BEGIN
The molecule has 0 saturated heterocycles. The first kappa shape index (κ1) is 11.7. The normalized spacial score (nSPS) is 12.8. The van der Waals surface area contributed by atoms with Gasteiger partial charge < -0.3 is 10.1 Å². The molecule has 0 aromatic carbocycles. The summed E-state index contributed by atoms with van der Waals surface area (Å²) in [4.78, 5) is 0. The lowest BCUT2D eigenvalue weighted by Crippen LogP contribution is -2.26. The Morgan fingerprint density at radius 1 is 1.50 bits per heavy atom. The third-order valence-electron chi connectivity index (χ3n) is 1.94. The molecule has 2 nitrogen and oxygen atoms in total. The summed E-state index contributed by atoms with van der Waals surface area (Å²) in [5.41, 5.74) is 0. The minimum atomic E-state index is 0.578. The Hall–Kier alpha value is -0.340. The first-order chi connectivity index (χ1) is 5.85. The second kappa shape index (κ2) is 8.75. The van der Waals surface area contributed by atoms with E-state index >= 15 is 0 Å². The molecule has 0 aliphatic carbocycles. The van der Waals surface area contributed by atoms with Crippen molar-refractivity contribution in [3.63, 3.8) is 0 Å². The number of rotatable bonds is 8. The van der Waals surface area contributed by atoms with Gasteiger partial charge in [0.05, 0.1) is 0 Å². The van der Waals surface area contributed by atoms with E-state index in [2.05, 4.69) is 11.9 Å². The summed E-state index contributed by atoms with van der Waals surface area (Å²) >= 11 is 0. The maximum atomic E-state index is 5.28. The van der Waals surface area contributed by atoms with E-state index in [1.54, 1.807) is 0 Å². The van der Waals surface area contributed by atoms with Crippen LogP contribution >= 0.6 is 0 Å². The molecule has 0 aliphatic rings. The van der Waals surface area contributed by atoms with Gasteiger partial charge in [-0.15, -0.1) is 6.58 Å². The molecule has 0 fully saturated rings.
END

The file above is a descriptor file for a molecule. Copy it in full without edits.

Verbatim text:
The molecule has 0 saturated heterocycles. The first kappa shape index (κ1) is 11.7. The normalized spacial score (nSPS) is 12.8. The van der Waals surface area contributed by atoms with Gasteiger partial charge < -0.3 is 10.1 Å². The molecule has 0 aromatic carbocycles. The summed E-state index contributed by atoms with van der Waals surface area (Å²) in [4.78, 5) is 0. The lowest BCUT2D eigenvalue weighted by Crippen LogP contribution is -2.26. The Morgan fingerprint density at radius 1 is 1.50 bits per heavy atom. The third-order valence-electron chi connectivity index (χ3n) is 1.94. The molecule has 2 nitrogen and oxygen atoms in total. The summed E-state index contributed by atoms with van der Waals surface area (Å²) in [5.41, 5.74) is 0. The minimum atomic E-state index is 0.578. The Hall–Kier alpha value is -0.340. The first-order chi connectivity index (χ1) is 5.85. The second kappa shape index (κ2) is 8.75. The van der Waals surface area contributed by atoms with E-state index >= 15 is 0 Å². The molecule has 0 aliphatic carbocycles. The van der Waals surface area contributed by atoms with Crippen molar-refractivity contribution in [3.63, 3.8) is 0 Å². The number of rotatable bonds is 8. The van der Waals surface area contributed by atoms with Gasteiger partial charge in [0.05, 0.1) is 0 Å². The van der Waals surface area contributed by atoms with E-state index in [2.05, 4.69) is 11.9 Å². The summed E-state index contributed by atoms with van der Waals surface area (Å²) >= 11 is 0. The maximum atomic E-state index is 5.28. The van der Waals surface area contributed by atoms with E-state index in [1.54, 1.807) is 0 Å². The van der Waals surface area contributed by atoms with Crippen LogP contribution >= 0.6 is 0 Å². The molecule has 0 aliphatic rings. The van der Waals surface area contributed by atoms with Gasteiger partial charge in [-0.15, -0.1) is 6.58 Å². The molecule has 0 fully saturated rings.